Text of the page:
Ask A Pro: Why Does Swimming Make Me So Sleepy?]

By Samantha McGlone via Triathlete magazine

Q: After my morning swim practice I am absolutely exhausted, more so than in any other sport. Why does swimming make me so sleepy?

For my entire triathlon career I have wondered the exact same thing! Growing up as a runner, I would usually feel great after a long run—my body was tired, but I was mentally alert. Once I started swimming, I could barely keep my eyes open after practice. My organic chemistry grade from the year I swam with my college swim team can attest to this fact—unfortunate scheduling placed this (already tedious) class immediately after our two-hour morning swim practice. I would race to lecture straight from the pool at 8 and, once the adrenaline of sprinting across campus wore off, it was only a matter of minutes before my eyes drooped and my head started bobbing like a chicken.

Layers of Protection Around Aquatic Environments to Prevent Child Drowning

from the National Drowning Prevention Alliance

Written by NDPA's Education Committee

Approved by NDPA Board of Directors: January 21, 2009

Revised March 25, 2011


This position paper addresses the National Drowning Prevention Alliance's definition of "layers of protection" and how this concept can be utilized in aquatic environments to aid in the prevention of childhood drowning. The NDPA recognizes that multiple strategies are necessary to prevent drowning. The term "layers of protection" is one way to classify the majority of strategies directly affecting aquatic environments. Other important prevention strategies, such as community education, legislation, local enforcement, and public awareness, are not addressed in this position paper. This position paper is intended to be a general overview for use by safety professionals, educators, community leaders, parents, caregivers, and members of the media. Additional papers discussing more details on individual "layers" addressed in this paper will be forthcoming

Solar Hot Water Lessons Learned: 1977 til Today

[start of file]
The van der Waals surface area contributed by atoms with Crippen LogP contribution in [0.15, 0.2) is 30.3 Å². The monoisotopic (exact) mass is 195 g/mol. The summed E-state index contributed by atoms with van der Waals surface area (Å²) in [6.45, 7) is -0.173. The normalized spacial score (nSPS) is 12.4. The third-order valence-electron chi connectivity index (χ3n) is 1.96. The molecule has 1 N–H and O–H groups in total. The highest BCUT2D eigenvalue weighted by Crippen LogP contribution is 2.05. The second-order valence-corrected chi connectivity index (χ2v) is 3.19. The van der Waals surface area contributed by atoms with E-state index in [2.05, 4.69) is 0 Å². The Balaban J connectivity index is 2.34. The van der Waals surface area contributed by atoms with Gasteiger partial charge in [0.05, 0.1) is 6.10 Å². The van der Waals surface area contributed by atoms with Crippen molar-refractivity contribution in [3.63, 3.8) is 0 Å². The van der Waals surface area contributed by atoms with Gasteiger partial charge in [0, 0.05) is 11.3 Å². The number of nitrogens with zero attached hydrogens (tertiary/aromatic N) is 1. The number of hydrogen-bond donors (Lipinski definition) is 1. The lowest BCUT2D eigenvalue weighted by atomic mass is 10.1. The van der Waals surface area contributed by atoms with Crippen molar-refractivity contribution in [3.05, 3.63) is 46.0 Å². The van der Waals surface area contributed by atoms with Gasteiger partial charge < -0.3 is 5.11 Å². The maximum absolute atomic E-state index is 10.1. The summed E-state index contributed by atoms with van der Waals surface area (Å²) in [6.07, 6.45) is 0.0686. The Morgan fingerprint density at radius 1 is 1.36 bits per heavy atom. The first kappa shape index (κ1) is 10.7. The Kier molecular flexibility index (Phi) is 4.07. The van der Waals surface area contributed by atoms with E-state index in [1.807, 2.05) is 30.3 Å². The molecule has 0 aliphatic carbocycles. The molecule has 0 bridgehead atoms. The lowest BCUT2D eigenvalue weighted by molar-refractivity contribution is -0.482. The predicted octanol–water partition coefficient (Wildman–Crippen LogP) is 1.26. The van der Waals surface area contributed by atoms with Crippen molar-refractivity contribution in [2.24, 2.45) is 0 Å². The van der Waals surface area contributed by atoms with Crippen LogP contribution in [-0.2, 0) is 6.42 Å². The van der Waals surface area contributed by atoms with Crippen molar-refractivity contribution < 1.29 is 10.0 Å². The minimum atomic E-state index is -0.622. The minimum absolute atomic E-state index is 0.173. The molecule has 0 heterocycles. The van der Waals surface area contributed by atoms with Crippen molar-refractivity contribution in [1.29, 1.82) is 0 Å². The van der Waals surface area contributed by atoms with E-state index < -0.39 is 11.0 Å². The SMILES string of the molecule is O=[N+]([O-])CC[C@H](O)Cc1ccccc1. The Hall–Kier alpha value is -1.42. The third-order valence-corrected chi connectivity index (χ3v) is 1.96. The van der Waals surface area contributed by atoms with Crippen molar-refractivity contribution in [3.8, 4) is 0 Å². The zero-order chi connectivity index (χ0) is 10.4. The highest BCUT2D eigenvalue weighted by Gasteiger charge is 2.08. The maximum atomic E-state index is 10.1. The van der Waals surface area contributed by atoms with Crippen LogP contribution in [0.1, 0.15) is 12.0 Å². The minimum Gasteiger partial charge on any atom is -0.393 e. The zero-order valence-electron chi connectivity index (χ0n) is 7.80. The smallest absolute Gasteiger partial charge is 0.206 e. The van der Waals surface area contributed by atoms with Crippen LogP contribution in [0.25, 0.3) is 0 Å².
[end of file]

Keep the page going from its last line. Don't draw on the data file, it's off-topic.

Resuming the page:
The following is an exerpt from a book about the history of solar heating and swimming pools:

Solar pool collectors are made from polypropylene. To create a 4' x 12' pool collector, 26.6 pounds of natural gas and petroleum are used. If this gas and oil was burned, it would create 410,800 BTU's. A 4' x 12' pool collector will produce 410,000 BTU's in less than TEN DAYS. The BTU conversion to KWH's in one year from ten 4' x 12' collectors is 43,262 KWH. At $.10 per KWH, this results in a savings of $4,326! Natural gas at $1.00/therm or LP gas at $1.40/gallon would cost $2,163 to generate 410,000 BTU/day/year. A solar pool heating system with

ten 4' x 12' collectors installed with an automatic comfort control, would cost from $4,900 to $5,800. Clearly, solar pool heating is the most cost effective use of solar energy on Earth. Pool collectors will typically last from 12 to 20 years - more than two to three times the life of a gas heater, electric heater, or swimming pool heat pump.


Hot tubs by nature should conjure up images of peace loving environmentally conscience folks who are doing their best to save the planet! However, the real nature of a hot tub is one where water is heated and in containment for a long period of time.

To keep the water in that hot tub safe and free of bacteria chemicals are needed.

Using Chlorine or Bromine

Primarily, disinfectants such as chlorine or bromine have been staples in the hot tub market for years. However, some may see these "chemicals" as something that can be harmful to humans or the environment.

In actuality the chlorine or bromine used in hot tub water care is some of the safest and innocuous chemical when it comes to water treatment. Both chlorine and bromine are categorized as "halogens" , meaning they both are formed from salt. And once they have cycled through the process of disinfection or oxidation in water they both convert back to a's kind of like the expression "from dust to dust", only in this case it's 'from salt to salt"!

As long as they are used properly chlorine and bromine are still two of the most effective and safest forms of water disinfection!

Alternative Hot Tub Sanitizers